VBOX equipment is often used in situations and for applications outside of the automotive testing sector. This includes areas as diverse as marine dynamics, collision investigation, forensic evidence gathering, military and defence programs, train dynamics and braking, and sport.

Essentially, if something moves and has a view to the sky, a VBOX can be used to log its speed, acceleration, and position. This can be as simple as measuring the g-forces of a train pulling out of a station, the performance of a downhill skier, or the lee and trim of a high-powered racing boat.

The world over, VBOX is accepted by authorities and governing bodies as equipment that produces reliable, accurate, and verifiable results.

Collision Forensics

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Proving Grounds and Test Facilities

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Before 2002, automotive companies used fifth wheels, radar sensors, microwave sensors and optical systems to provide speed and distance measurements during proving ground testing.

Whilst these sensors gave good levels of accuracy in perfect conditions, they suffered on snow, loose, uneven and wet surfaces. In addition, they often took a long time to fit and were vulnerable to damage.

Mira proving ground

The rise of accurate GPS

When the US Government switched off the deliberate scrambling of the GPS signal, we at RACELOGIC saw an opportunity to use satellite signals to measure speed and distance, without any of the downsides associated with the previous technologies.

Now, RACELOGIC's distinctive blue aluminium VBOX (which stands for Velocity Box) is used by almost every vehicle manufacturer at proving grounds around the world.

Centres such as MIRA have replaced their previous systems with VBOX GPS data loggers, prompted by the performance on any surface, the improvement in accuracy, and the ease of use.

Testworld, Finland

For Testworld, the largest cold winter test facility in Finland, the ability to provide accurate results in all conditions provides more challenges.

Optical and microwave sensors are expensive and struggle to operate in the harsh conditions and fifth wheels slide on the slippery surfaces. In addition, quick turnaround means that engineers need to take equipment on and off vehicles quickly to optimise the expensive track time, so they appreciate the fast installation.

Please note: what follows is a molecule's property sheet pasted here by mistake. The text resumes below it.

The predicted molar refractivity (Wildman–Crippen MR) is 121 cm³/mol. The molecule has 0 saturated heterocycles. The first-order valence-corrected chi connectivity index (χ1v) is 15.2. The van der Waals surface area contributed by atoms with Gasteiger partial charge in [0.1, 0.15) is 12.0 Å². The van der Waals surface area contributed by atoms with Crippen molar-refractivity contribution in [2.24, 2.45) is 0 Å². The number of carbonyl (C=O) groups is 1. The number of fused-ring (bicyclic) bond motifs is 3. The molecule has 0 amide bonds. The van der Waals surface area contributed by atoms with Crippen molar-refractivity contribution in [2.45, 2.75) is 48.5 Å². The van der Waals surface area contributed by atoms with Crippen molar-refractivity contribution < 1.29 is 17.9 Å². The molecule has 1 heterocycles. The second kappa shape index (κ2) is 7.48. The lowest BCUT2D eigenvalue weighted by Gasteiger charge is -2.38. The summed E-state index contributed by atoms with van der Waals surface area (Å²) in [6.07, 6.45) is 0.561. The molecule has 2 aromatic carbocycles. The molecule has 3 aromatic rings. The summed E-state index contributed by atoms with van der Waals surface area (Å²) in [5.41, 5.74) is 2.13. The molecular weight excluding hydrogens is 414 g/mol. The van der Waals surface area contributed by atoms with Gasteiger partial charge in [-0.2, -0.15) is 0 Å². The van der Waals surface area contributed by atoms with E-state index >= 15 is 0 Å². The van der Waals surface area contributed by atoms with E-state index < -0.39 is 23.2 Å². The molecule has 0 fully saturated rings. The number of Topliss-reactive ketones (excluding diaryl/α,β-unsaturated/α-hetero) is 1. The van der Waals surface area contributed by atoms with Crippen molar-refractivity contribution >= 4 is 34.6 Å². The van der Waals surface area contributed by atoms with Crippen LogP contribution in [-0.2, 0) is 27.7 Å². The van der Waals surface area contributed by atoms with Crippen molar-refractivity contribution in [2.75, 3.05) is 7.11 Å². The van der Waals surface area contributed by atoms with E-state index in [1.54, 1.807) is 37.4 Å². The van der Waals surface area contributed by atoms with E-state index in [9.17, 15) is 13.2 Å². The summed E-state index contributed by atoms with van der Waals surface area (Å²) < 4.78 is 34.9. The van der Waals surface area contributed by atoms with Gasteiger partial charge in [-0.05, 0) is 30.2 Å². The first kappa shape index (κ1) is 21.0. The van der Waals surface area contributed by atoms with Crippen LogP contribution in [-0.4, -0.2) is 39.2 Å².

GPS sensors are ideally suited for such testing, as the only external fitting required is the aerial which can be mounted on the roof.

Testworld Finland

How <2cm accuracy is achieved

VBOX provides an accuracy of 0.1kmh for speed measurement, and up to 1.8cm for brake testing in a stand-alone unit. In addition, by using a Base Station and tracking the refreshed Russian GLONASS constellation as well as GPS, positional accuracies down to 2cm are achieved. This allows ADAS systems such as collision mitigation, lane departure warning and active cruise control to be validated using the same equipment.

Autoliv - Advanced Driver Assistance Systems (ADAS) Testing

New testing challenges have arisen with the new breed of advanced driver assistance systems, which use sensors to record the driving environment and protect against varied hazards.

Autoliv has built a mock town complete with fake pedestrians to help vehicle manufacturers test the new active technology.

autoliv test facility

A RACELOGIC Vehicle Separation system is used at their proving centre in Sweden to provide accurate measurement of two vehicles at a time, in order to test adaptive cruise control and collision mitigation technology.

With two VBOX 3i GPS data loggers connected via radio telemetry and receiving differential GPS corrections from a local VBOX RTK Base Station, engineers are able to conduct tests at 1.8cm positional accuracy and have precise measurements of the relationship between two moving vehicles, including vehicle range, separation angle, lateral distance, and relative speed.

FT Techno Proving Ground: Video Integration

Another technology becoming more popular with proving grounds is integrating data with video. With RACELOGIC's Video VBOX, engineers can record tests with up to four bullet cameras, synchronised with GPS and vehicle data overlaid onto the video in real time.

FT Techno at the Fowlerville Proving Ground, USA, use the system for blind spot detection system tests, putting markers on the graphic overlay using RACELOGIC's software to visually determine vehicle position.

"Video VBOX is highly desirable on and off our proving ground" says Project Engineer Jason Musson. "It enables us to record video data and then bring this back to the track. The video data from off site is then correlated into objective data to control real life scenarios. This is vital for many aspects of ADAS testing, including Adaptive Cruise Control, Lane Departure Warning, Collision Mitigation, and Blind Spot monitoring technologies."

VBOX Blind Sport Detection Testing at FT Techno Proving Ground

Jason notes, "Connecting other VBOX modules to the system enables us to input various signals including CAN, Analog, and Digital.

We can also couple out other test equipment via CAN into the system to give us more data, and then overlay this on the Video VBOX screen. The simple set up and adaptability of the system makes it ideal for benchmark testing."

Find out more about RACELOGIC data and video loggers online or contact us straight away. We are happy to discuss your application any time.

Security & Defence

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